Marsilea - Marsileaceae

Marsilea nubica A. Braun var. nubica






Marsilea leiocarpa C.Chr.
Zaluzianskya nubica (A. Braun) Kuntze

Common name


Rhizome very slender, repeatedly branched, forming a widespread system, bearing fronds 0.5–2 cm apart. Floating form: stipe up to 18 cm long; leaflets rather variable, from broadly obtriangular to very narrowly obtriangular, up to 35 mm long, outer margin uneven with shallow indentations, with short or long brown suberose streaks between the veins of the lower surface. Dry land form: stipe 1.5-6 cm long; leaflets rather variable, from broadly obtriangular to very narrowly obtriangular, up to 7 mm long, outer margins entire to very shallowly irregular. Sporocarps: usually single, or crowded at stipe base; very glossy, shiny black, with a few flattened scales when young becoming glabrous with age, epidermis coarsely dotted with old hair scars and usually bearing a fine reticulation of wrinkles, with the black outer layer becoming detached and peeling; rectangular to square in lateral view, dorsoventral cross-section elliptic; lower tooth absent, upper tooth a slight hump. Sporocarp with its long axis at right angles to the pedicel, or nearly so; pedicels up to 3 mm long, free, arising from the axil of the stipe.


Characteristic for this species is the black, glossy sporocarps, with the outer layer peeling of at maturity.


nubica: from Nubia, from north-east africa (Sudan).


Seasonal ponds, pans and vleis or on wet sandy soil.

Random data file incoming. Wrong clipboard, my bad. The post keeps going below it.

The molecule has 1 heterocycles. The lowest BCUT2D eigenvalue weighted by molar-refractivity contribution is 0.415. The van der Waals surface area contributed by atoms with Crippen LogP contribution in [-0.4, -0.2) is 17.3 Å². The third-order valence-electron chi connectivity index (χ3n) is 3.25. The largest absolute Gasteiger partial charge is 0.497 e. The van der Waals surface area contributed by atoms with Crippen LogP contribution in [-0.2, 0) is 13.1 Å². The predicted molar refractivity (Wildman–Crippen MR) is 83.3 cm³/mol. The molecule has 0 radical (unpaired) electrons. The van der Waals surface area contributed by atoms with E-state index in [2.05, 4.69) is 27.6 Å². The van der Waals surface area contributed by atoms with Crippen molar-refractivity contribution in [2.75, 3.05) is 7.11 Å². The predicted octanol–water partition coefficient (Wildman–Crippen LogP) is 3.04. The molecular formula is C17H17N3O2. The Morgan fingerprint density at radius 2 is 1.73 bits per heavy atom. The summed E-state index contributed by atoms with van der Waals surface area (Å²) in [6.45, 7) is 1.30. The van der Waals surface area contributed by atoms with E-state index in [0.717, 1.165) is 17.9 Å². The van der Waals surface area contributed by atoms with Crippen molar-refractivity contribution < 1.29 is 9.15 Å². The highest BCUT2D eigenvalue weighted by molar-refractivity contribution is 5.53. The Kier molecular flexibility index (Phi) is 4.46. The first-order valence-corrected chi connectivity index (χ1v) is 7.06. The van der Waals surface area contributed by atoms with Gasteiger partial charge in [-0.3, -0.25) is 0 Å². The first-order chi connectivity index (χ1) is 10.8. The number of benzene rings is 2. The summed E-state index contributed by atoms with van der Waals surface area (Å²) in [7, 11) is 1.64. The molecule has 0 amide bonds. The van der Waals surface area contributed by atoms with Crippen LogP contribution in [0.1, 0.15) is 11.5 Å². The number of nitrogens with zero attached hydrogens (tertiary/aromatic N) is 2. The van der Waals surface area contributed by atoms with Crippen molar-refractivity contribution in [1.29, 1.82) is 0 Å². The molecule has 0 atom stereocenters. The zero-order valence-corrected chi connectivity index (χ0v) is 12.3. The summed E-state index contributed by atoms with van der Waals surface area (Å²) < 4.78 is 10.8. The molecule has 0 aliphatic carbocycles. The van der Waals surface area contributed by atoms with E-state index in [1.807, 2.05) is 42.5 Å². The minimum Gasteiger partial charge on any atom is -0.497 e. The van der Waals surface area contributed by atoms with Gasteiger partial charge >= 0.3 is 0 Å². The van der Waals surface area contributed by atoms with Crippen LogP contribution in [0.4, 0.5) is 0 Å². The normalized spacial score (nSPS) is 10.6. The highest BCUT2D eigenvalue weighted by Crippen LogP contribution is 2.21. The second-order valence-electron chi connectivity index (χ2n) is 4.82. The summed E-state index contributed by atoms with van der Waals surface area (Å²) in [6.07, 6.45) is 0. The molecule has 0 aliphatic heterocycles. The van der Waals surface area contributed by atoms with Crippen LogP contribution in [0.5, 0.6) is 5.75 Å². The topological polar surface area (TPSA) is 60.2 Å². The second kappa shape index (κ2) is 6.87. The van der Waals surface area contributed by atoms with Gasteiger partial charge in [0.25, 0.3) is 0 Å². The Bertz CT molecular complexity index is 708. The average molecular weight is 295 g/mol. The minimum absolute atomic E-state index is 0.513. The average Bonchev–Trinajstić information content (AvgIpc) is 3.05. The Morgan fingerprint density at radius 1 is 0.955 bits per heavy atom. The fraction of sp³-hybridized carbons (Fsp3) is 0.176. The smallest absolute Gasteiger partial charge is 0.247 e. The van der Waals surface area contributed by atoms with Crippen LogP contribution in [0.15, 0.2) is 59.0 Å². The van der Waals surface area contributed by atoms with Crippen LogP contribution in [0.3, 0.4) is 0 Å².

Distribution worldwide

Africa, Madagascar.

Distribution in Africa

Angola, Central African Republic, Chad, Mauritania, Mozambique, Namibia, Senegal, Sudan and South Sudan, Tanzania .

Growth form

Aquatic, terrestrial.


  • Burrows, J.E. (1990) Southern African Ferns and Fern Allies. Frandsen, Sandton. Pages 67 - 68. (Includes a picture).
  • Crouch, N.R., Klopper, R.R., Burrows, J.E. & Burrows, S.M. (2011) Ferns of Southern Africa, A comprehensive guide. Struik Nature. Pages 228 - 231. (Includes a picture).
  • Jacobsen, W.B.G. (1983) The Ferns and Fern Allies of Southern Africa. Butterworths, Durban and Pretoria. Pages 475 - 476. (Includes a picture).
  • Launert, E. (2003) Marsileaceae.Flora of Tropical East Africa, Pages 5 - 6.
  • Roux, J.P. (2001) Conspectus of Southern African Pteridophyta.Southern African Botanical Diversity Network Report, 13 Pages 176 - 177.
  • Roux, J.P. (2009) Synopsis of the Lycopodiophyta and Pteridophyta of Africa, Madagascar and neighbouring islands. Strelitzia 23, South African National Biodiversity Institute, Pretoria. Page 57.